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Why These Oil and Gas Companies Are Using VR Training

By TrainBeyond | May 17, 2022

Join the oil and gas leaders who use VR to train their employees.

Oil and gas industry leaders are reaping the benefits of VR technology training. These companies spend millions of dollars training their workforce to stay within safety standards. With VR, employees can interact with equipment and experience emergency scenarios without the real-life risks.

The oil and gas industry faces many safety challenges due to the nature of the sector itself. From fires to vehicle accidents, worker safety is a priority for HR and HSE managers. The organization of practical training in the oil and gas industry is also challenging due to high costs, high equipment complexity, high risk, deficient quality, and difficulty to assess.

VR Benefits For Improving Oil and Gas Industry Training

Some VR training benefits include safety, faster retention, experiential knowledge, and ability. This training method is ideal for helping employers gain the necessary mastery and tools to maximize their skills and safety standards on a high level.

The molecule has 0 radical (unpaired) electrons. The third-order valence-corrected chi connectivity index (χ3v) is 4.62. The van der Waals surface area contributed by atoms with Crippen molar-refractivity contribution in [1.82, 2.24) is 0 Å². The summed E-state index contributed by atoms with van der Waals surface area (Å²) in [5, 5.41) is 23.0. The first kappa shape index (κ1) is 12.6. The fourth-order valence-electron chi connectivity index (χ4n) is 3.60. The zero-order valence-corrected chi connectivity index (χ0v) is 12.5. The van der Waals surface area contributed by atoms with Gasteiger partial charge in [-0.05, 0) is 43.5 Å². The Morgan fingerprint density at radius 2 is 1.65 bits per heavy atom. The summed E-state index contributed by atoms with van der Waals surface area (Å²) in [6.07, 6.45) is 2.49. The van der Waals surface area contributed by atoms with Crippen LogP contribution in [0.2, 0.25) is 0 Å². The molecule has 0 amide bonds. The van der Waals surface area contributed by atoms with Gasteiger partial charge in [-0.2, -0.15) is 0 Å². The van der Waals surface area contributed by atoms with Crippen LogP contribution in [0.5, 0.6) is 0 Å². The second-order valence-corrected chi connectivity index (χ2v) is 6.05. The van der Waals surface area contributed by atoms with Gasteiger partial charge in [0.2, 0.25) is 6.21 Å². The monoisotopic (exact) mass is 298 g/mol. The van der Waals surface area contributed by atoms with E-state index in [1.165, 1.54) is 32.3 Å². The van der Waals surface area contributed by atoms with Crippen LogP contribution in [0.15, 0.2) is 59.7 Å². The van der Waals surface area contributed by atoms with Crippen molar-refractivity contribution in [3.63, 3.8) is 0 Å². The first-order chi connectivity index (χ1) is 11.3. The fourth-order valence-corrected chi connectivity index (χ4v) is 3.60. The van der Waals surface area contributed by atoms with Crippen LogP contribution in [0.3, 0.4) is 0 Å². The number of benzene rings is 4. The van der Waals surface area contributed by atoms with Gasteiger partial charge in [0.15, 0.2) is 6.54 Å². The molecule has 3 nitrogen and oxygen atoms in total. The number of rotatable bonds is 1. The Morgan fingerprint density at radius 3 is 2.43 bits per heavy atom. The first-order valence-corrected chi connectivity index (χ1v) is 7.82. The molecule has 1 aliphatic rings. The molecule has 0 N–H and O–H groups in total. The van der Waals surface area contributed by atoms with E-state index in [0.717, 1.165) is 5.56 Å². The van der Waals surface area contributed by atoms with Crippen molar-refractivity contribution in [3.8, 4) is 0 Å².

Virtual Reality (VR) offers opportunities that no other training method can support and can be a solution for the issues encountered with practical training. It mirrors different operating environments and situations for the trainees immersion. With VR, the company can conduct practical training on its site without exposing its employees to frequent risks. 

Norwegian petroleum refinery Equinor was facing operational challenges in well planning. They implemented Virtual Reality to overcome these challenges by providing 3D visualization of oil, water, and gas reservoirs. These high-fidelity images accessed via VR headsets, were produced from seismic images.  

This implementation favors Equinor in reducing the time it takes for the processes of discovering new hydrocarbon reserves. It also saves time transmitting the knowledge to the employees to ensure their capability to execute their tasks successfully. 

VR and AR as Alternatives to Practical Training

Virtual Reality improves safety training because of its immersive practice; increasing employee engagement and helping reach the general training objectives. Productivity in operations also sees improvement in communication, collaboration, and coordination. 

With this virtual training method, companies can create, scale and measure VR training content, changing learning and performances across different areas. They can also offer training environments where staff can train without real-life danger, avoiding the high costs and risks involved with real-world training. In the meantime, recent hires can obtain functional experience of their working surroundings before reaching the site. 

Furthermore, Virtual Reality (VR) and Augmented Reality (AR) allow engineers to monitor equipment without being physically present at the location. Also, an onshore support engineer can help a remote oil rig crew member.

What Can You Expect From VR Training?